Pam Thomas, lead advocate at the shelter, said the program aims to accept every woman who comes to their door.

Thomas, who often answers those initial calls, said the most important thing is giving them a way out.

“We are here to hear them,” she said.

Walk into the shelter on any given day and you would think you were in a dorm hall. Women are spread throughout the multi-building compound cooking, reading, working on the computer or getting ready.

Most wear smiles on their faces and offer cheerful greetings.

Everywhere encouraging posters hang, but it isn’t what you see, it is what you don’t.

Behind the scenes, shelter employees are busy working on impending court cases, counseling women, advocating for women’s rights and providing job search assistance.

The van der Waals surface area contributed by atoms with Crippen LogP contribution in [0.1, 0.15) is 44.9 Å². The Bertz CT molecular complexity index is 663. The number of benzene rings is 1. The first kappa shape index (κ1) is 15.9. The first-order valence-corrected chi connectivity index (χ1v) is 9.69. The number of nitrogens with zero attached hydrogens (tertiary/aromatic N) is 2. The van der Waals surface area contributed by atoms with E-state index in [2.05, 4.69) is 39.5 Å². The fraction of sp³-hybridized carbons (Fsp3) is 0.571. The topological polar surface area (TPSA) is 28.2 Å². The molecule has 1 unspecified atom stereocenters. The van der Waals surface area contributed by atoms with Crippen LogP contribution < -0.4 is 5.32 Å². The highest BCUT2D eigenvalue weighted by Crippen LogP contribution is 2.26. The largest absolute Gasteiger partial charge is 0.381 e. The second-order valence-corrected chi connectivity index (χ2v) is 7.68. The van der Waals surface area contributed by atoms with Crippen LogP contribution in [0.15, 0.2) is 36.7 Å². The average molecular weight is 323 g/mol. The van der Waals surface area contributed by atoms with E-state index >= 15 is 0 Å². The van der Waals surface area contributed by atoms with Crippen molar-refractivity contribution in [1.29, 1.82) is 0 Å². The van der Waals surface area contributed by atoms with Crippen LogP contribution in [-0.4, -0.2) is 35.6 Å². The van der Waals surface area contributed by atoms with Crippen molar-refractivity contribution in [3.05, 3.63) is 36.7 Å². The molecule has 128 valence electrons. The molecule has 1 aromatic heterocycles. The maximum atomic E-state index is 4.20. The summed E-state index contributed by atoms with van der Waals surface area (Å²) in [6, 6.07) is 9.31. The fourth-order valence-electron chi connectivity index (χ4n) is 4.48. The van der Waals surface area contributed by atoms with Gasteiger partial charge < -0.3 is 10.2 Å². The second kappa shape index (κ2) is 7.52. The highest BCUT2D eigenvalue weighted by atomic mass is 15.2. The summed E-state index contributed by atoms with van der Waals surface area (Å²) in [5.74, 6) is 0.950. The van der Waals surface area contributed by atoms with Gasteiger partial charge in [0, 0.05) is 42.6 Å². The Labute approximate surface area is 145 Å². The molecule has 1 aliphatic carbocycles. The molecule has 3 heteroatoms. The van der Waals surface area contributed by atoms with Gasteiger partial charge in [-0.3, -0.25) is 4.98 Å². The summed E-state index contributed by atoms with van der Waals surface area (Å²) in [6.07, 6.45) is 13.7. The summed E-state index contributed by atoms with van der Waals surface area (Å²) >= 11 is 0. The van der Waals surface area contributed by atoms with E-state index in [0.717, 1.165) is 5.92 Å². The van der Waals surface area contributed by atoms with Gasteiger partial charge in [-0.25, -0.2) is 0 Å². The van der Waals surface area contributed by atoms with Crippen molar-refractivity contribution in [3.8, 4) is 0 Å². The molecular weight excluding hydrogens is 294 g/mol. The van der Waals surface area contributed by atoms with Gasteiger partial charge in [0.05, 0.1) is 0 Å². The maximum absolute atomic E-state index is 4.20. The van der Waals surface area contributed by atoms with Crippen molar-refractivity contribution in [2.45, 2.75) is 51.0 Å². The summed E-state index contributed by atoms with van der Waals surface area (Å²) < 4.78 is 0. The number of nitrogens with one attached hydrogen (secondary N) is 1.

For Wilson, the shelter offered more than a safe place to hide, it gave her the skills needed to live a new life.

“Through classes here I got back my self esteem, self assurance and got educated about domestic violence,” she said.

After staying in the shelter, she moved into transitional housing, where she stayed for two years. With a safe place to live, Wilson focused on her nursing degree, a divorce and working out a budget.

After getting her degree, Wilson moved into her own apartment. Along the way, Time Out was there, gently pushing her along.

More than a job, “I got empowered here,” she said.

Today, Wilson works part time at the shelter as a legal advocate.

Wilson’s success story is one of many. However, every day a new woman walks through the gates at Time Out.

Last year in Payson, domestic violence calls to the police department fell 9 percent.

“However, that small decrease does not compensate for an 83 percent rise in reports the year before,” according to Time Out. “It also doesn’t capture more recent trends, with serous cases arising on a weekly basis beginning in mid 2010.”

With one in three Arizona women experiencing domestic violence in their lifetime, programs like Time Out’s are crucial, Bailey said.

For more information on the shelter, call (928) 472-8007.

Read more about recent domestic violence calls next week in the Roundup.